Learning from the Plants on St. George Island

The plant community behind the ocean-facing dunes on the backside of St. George Island.

Monday. December 16th, 2023 – Plants are the ultimate storytellers. They can tell us about the soil and water flow of different areas, like along the Apalachicola River, how long ago an area was cut or burned, or how hurricanes have changed the landscape. Dr. Tom Miller, a plant-community ecologist at Florida State University, has been learning from the plants on St. George Island for the past 24 years. Each year since 1999, Tom has led an annual plant census where he and a team of graduate students and FSU faculty identify and count the plants present at 441 permanent plots. Permanent means spots marked by a wooden stake – the plots are natural areas on the very east end of St. George Island, allowed to grow and change as the island changes.

This November Dani Davis, Director of Outreach for Apalachicola Riverkeeper,  joined Tom for the annual plant census and found out quickly that the survey takes quite a team! Over 4 days, groups of a few determined individuals were led by a well-trained botanist from plot to plot. At each meter x meter plot, they identified which plants were present and at what abundance. In addition to the botany teams traversing the island, survey teams follow behind, taking the elevation at each plot.


Dr Alice Winn and undergraduate researcher, Ashley Hennessey, identify plants in the wetter habitat behind the foredunes.

Though it might seem like a lot of work to look at some plants, Tom explains why these data are so important. “We have very little background information, particularly in the Gulf of Mexico, about natural ecosystems.” He explained while sitting next to one of his plots, “So, then when you have something like an oil spill occur, or you have a major drought occur, or you have climate change – a much slower, going phenomenon – you don’t know what’s changing.” With 24 years of survey data, Tom has been able to establish a baseline of what dune plant communities look like on Gulf barrier islands and how they respond to shifting sands and elevation changes, droughts, and, importantly, hurricanes.  With 24 years of long-term information about the dunes on St. George Island, Tom has certainly made some discoveries. One of the most impactful for Bay communities revolves around restoration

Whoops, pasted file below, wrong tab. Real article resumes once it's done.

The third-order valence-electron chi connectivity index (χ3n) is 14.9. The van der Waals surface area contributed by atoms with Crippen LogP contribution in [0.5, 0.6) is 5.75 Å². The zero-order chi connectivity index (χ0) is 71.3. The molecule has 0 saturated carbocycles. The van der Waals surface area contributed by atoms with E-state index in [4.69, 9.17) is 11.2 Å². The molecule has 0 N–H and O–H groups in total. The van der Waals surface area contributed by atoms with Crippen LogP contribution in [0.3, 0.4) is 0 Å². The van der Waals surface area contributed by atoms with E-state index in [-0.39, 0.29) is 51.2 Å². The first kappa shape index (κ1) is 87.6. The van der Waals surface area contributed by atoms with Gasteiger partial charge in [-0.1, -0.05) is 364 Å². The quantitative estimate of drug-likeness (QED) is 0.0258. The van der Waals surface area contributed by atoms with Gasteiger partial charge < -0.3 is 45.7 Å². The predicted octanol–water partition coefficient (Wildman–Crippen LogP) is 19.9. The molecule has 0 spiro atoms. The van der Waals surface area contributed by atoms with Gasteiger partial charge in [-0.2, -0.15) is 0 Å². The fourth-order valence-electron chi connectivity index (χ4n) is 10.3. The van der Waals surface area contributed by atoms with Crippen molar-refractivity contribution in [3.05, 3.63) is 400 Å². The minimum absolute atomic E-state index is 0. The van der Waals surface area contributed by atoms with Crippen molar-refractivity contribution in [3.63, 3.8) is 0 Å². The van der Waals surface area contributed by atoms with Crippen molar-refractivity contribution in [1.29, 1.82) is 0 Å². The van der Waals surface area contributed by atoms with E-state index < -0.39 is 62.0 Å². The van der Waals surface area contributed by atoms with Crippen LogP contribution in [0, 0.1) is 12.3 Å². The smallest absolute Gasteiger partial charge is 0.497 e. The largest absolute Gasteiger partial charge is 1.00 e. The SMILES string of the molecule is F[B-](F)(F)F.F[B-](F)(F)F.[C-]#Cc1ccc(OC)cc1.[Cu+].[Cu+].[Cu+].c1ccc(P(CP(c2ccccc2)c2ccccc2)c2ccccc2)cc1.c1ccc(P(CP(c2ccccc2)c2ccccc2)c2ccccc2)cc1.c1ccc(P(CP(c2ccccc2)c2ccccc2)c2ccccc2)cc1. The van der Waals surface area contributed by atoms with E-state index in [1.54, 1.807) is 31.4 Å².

Ocean-facing dunes covered with Sea Oats (Uniola paniculata) and other important dune builders.

Dunes that run parallel to the shore on our barrier islands are critical for slowing storm surge, acting as the first line of defense when large hurricanes move through the area. These large hurricanes, like Michael in 2018, can completely topple the dunes, washing over and turning the width of the island into one big beach. Being able to effectively rebuild dunes after these sorts of events is therefore important for restoring this natural protection for our coastal communities. Wondering what this has to do with plants? Plants are the glue that hold dunes together! By observing which plants come back quickly after hurricanes, and in what abundances (along with a few experiments), Tom has been able to identify which species are best for dune restoration and provide this information to land managers.

Woody goldenrod (Chrysoma pauciflosculosa) in the morning light

There are still plenty of unanswered questions on the dunes but through long-term data collection, Tom and his graduate students hope to better understand how barrier islands function, change over time, and respond to climate change. For a more in-depth look at the data and the habitats on St. George Island, give this article a read.

The census is a great time to get to know the other wildlife on the island as well!

Common Nighthawk
Black-bellied Plover (winter plumage)






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